Page last updated at 16:52 GMT, Friday, 21 November 2008

Lanka government accuses Amnesty

Displaced people in northern Sri Lanka
Both sides in the war are accused of ignoring the plight of civilians

The Sri Lankan government says an Amnesty International report on displaced people in the north of the island contains "outright falsehood".

It says Amnesty is trying to show the government in an unfavourable light.

Amnesty's report urged the government and Tamil Tiger rebels to let international observers monitor the plight of the displaced.

It had other criticisms of both sides in the fighting. Amnesty told the BBC that it stands by its report.

The report, issued on Wednesday, called on the government to stop blocking humanitarian aid for hundreds of thousands of people in the northern Wanni region controlled by the Tamil Tigers.

It accused the Tigers of serious human rights abuses in the Wanni area against people who refused to fight for them. And it said the Tigers were using the displaced as a "deliberate buffer" against government forces.

Skewed picture

The government has now responded to Amnesty. "Its account is littered with misleading innuendo compounded by outright falsehood," the government says. "It becomes clear that the intent of the report is to present a skewed picture unfavourable to the lawfully elected and popularly mandated government of Sri Lanka."


The government says the Amnesty report "is unfortunately yet another attempt to distort the factual situation pertaining to the conditions in which civilians in the north of Sri Lanka find themselves at present".

International observers have expressed repeated concern for those displaced by the fighting as Sri Lankan forces continue to say they are making gains in the north.

In September the government ordered all aid agencies to leave rebel-controlled areas, saying that it could no longer guarantee the safety of aid workers in the area.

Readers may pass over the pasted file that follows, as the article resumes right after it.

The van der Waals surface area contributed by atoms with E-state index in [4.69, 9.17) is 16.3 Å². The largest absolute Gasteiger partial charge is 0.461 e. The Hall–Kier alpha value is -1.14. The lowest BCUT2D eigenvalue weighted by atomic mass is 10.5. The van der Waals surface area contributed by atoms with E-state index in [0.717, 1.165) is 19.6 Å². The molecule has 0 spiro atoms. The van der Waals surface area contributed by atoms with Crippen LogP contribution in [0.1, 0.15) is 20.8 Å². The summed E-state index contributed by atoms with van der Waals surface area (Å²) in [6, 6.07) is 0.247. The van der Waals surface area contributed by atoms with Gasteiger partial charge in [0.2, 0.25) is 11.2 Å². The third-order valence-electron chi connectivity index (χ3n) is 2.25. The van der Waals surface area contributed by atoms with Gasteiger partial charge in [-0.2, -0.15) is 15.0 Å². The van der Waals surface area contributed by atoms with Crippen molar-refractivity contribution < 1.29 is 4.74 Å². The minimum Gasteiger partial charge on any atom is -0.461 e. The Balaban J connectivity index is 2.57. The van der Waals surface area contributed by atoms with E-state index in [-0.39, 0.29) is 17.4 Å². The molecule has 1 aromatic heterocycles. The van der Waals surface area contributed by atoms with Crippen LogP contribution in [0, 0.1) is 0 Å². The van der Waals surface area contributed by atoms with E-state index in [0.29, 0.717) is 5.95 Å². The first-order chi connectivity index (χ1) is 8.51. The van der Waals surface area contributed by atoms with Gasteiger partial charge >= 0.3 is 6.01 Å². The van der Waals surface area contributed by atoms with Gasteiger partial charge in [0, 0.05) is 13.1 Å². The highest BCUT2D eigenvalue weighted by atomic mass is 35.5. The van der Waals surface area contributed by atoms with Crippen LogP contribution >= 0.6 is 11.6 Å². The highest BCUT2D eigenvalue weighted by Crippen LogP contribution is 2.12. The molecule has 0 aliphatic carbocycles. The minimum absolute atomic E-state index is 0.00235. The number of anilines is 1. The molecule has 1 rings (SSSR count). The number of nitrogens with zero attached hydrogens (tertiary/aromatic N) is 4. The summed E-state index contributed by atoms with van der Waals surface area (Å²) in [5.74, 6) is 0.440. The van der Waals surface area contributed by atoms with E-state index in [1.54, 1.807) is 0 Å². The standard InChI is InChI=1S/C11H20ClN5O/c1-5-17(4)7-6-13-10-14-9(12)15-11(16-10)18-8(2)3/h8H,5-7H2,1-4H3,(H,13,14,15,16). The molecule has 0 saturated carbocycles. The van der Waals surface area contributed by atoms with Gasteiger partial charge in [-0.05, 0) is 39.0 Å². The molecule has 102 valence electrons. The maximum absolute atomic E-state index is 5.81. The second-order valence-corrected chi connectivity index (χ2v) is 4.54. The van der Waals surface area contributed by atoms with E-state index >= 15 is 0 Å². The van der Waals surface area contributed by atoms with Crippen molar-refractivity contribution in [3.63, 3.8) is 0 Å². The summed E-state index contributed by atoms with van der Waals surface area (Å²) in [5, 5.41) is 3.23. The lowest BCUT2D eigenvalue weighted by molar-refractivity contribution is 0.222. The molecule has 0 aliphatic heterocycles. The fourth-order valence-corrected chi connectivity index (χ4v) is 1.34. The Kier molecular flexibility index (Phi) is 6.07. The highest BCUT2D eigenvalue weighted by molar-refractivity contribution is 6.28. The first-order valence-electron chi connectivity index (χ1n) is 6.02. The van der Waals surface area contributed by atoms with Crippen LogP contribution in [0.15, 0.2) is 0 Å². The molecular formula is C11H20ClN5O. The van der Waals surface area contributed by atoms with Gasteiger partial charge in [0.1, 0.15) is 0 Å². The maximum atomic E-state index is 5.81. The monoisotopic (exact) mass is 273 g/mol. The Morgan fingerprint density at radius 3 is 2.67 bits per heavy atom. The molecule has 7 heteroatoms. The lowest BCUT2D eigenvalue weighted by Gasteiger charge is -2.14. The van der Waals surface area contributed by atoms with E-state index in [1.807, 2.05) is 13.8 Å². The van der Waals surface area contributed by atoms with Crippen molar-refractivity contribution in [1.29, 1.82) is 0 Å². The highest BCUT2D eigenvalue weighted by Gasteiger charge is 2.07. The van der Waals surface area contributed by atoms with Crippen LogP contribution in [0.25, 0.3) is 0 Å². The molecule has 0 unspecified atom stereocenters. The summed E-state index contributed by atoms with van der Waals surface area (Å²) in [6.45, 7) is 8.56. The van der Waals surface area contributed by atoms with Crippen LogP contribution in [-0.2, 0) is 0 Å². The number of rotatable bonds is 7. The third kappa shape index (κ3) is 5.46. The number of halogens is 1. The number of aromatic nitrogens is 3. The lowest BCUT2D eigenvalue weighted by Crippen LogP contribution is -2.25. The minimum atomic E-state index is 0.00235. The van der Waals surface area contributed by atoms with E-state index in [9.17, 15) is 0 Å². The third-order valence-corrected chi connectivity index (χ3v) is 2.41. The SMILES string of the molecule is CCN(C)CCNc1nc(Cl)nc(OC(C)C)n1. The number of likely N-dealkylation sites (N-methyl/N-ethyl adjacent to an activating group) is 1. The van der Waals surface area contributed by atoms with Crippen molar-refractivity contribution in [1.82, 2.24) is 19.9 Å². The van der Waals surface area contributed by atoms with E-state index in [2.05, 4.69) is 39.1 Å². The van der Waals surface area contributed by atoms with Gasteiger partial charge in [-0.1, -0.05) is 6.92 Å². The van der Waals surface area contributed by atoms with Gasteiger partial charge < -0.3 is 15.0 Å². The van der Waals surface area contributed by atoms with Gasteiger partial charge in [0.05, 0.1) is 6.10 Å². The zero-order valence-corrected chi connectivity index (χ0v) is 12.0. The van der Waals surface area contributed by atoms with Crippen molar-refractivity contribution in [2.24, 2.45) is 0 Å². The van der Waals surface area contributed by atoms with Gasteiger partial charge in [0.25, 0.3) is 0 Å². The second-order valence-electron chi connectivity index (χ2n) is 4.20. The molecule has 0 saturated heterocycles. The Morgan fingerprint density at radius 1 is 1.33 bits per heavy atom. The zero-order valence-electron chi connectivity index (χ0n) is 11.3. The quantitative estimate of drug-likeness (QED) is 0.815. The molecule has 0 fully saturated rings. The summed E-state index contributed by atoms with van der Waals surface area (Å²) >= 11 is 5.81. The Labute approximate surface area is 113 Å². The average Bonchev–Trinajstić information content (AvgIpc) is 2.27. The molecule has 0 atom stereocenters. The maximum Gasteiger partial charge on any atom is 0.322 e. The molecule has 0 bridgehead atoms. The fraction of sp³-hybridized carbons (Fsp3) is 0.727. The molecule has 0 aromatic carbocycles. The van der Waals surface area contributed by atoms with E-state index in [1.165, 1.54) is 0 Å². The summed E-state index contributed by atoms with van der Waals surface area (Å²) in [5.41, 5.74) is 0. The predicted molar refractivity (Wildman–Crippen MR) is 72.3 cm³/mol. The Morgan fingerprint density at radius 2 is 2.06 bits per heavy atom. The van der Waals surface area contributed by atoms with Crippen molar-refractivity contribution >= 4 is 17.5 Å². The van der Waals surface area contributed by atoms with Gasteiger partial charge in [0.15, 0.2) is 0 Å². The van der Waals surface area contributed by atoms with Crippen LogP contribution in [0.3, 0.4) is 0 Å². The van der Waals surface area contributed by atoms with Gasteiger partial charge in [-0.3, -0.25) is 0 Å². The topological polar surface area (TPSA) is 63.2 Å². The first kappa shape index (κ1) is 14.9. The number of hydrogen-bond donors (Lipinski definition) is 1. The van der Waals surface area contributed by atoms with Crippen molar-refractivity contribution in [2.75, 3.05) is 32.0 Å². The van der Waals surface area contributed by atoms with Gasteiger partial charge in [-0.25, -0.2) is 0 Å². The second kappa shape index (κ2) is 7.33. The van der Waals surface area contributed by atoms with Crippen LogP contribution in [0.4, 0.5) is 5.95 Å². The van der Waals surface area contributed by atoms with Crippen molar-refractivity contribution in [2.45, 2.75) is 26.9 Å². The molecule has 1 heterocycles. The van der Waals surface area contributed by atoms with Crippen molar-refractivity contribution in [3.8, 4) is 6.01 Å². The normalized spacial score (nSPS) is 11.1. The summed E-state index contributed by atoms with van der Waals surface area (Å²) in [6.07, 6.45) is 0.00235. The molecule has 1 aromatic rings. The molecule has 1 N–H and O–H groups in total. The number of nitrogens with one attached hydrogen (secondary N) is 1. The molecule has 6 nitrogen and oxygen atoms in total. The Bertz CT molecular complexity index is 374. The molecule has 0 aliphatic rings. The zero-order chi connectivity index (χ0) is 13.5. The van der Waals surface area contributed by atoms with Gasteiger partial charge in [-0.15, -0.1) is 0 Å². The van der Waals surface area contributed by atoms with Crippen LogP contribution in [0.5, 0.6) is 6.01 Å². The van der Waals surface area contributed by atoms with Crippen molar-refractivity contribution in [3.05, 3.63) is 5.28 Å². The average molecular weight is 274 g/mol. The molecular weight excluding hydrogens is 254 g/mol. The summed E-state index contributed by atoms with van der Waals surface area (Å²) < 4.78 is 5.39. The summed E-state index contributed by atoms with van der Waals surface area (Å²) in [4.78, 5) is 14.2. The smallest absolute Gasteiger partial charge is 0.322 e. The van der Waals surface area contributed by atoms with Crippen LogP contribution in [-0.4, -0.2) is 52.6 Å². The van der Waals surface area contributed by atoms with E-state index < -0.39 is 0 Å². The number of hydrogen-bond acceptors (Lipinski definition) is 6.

Since then the government has sent in food convoys to the region and the UN has been allowed to send some convoys. It argues that the United Nations believes that food supplies to the north are "satisfactory".

No journalists are allowed into the area.

Among its criticisms of Amnesty, the government says its figure of 300,000 displaced people is an exaggeration and international monitoring of the situation in the north comes from international personnel who have travelled on the food convoys.

'Stand by report'

Sam Zarifi, Amnesty's Asia Pacific Director, said in reply that: "The government seems to be quibbling over some of the numbers used in the report."

Sri Lankan soldier
Civilians have fled as government troops have attacked the Tamil Tigers

He told the BBC News website that the number of people at risk in the north was "staggering".

On the disputed issue of how much food is getting to the displaced, Mr Zarifi said "a quick needs assessment by international neutral monitors will establish the accuracy of the government's statements".

"We completely stand by our report," Mr Zarifi said.

"The government seems to be of the opinion that our criticisms of the Tamil Tigers are fair, but our criticisms of the government betray a bias in favour of the Tigers."

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